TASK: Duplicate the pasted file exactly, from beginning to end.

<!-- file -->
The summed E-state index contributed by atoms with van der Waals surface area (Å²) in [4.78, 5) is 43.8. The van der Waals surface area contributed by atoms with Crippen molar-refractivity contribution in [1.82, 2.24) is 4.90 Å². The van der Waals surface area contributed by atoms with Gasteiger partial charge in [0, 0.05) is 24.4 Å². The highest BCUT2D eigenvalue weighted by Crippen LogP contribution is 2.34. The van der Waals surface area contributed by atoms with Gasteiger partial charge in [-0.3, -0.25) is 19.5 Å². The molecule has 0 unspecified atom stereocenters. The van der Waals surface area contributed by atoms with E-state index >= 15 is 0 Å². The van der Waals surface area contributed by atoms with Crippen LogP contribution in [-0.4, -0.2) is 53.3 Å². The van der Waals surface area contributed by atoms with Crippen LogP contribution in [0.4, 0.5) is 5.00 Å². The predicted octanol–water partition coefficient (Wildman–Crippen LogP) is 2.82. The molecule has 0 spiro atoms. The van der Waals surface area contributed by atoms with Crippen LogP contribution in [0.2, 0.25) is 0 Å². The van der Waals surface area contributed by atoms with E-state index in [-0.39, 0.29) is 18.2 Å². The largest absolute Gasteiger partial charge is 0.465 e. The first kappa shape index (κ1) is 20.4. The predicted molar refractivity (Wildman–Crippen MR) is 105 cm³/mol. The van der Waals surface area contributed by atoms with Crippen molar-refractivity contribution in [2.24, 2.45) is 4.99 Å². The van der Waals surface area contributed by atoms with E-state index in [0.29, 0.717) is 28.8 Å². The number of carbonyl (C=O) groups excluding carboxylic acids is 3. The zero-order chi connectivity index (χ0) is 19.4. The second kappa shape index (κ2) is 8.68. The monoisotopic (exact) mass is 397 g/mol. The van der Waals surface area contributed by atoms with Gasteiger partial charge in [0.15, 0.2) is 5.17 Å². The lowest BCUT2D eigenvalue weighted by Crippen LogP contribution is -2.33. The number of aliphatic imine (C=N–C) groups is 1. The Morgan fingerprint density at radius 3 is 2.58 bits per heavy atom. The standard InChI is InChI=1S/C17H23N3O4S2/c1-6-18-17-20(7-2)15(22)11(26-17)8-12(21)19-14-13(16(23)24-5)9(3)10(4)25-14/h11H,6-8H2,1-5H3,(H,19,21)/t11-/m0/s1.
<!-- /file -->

The summed E-state index contributed by atoms with van der Waals surface area (Å²) in [4.78, 5) is 43.8. The van der Waals surface area contributed by atoms with Crippen molar-refractivity contribution in [1.82, 2.24) is 4.90 Å². The van der Waals surface area contributed by atoms with Gasteiger partial charge in [0, 0.05) is 24.4 Å². The highest BCUT2D eigenvalue weighted by Crippen LogP contribution is 2.34. The van der Waals surface area contributed by atoms with Gasteiger partial charge in [-0.3, -0.25) is 19.5 Å². The molecule has 0 unspecified atom stereocenters. The van der Waals surface area contributed by atoms with E-state index >= 15 is 0 Å². The van der Waals surface area contributed by atoms with Crippen LogP contribution in [-0.4, -0.2) is 53.3 Å². The van der Waals surface area contributed by atoms with Crippen LogP contribution in [0.4, 0.5) is 5.00 Å². The predicted octanol–water partition coefficient (Wildman–Crippen LogP) is 2.82. The molecule has 0 spiro atoms. The van der Waals surface area contributed by atoms with Crippen LogP contribution in [0.2, 0.25) is 0 Å². The van der Waals surface area contributed by atoms with E-state index in [-0.39, 0.29) is 18.2 Å². The largest absolute Gasteiger partial charge is 0.465 e. The first kappa shape index (κ1) is 20.4. The predicted molar refractivity (Wildman–Crippen MR) is 105 cm³/mol. The van der Waals surface area contributed by atoms with Crippen molar-refractivity contribution in [2.24, 2.45) is 4.99 Å². The van der Waals surface area contributed by atoms with E-state index in [0.29, 0.717) is 28.8 Å². The number of carbonyl (C=O) groups excluding carboxylic acids is 3. The zero-order chi connectivity index (χ0) is 19.4. The second kappa shape index (κ2) is 8.68. The monoisotopic (exact) mass is 397 g/mol. The van der Waals surface area contributed by atoms with Gasteiger partial charge in [0.15, 0.2) is 5.17 Å². The lowest BCUT2D eigenvalue weighted by Crippen LogP contribution is -2.33. The number of aliphatic imine (C=N–C) groups is 1. The Morgan fingerprint density at radius 3 is 2.58 bits per heavy atom. The standard InChI is InChI=1S/C17H23N3O4S2/c1-6-18-17-20(7-2)15(22)11(26-17)8-12(21)19-14-13(16(23)24-5)9(3)10(4)25-14/h11H,6-8H2,1-5H3,(H,19,21)/t11-/m0/s1.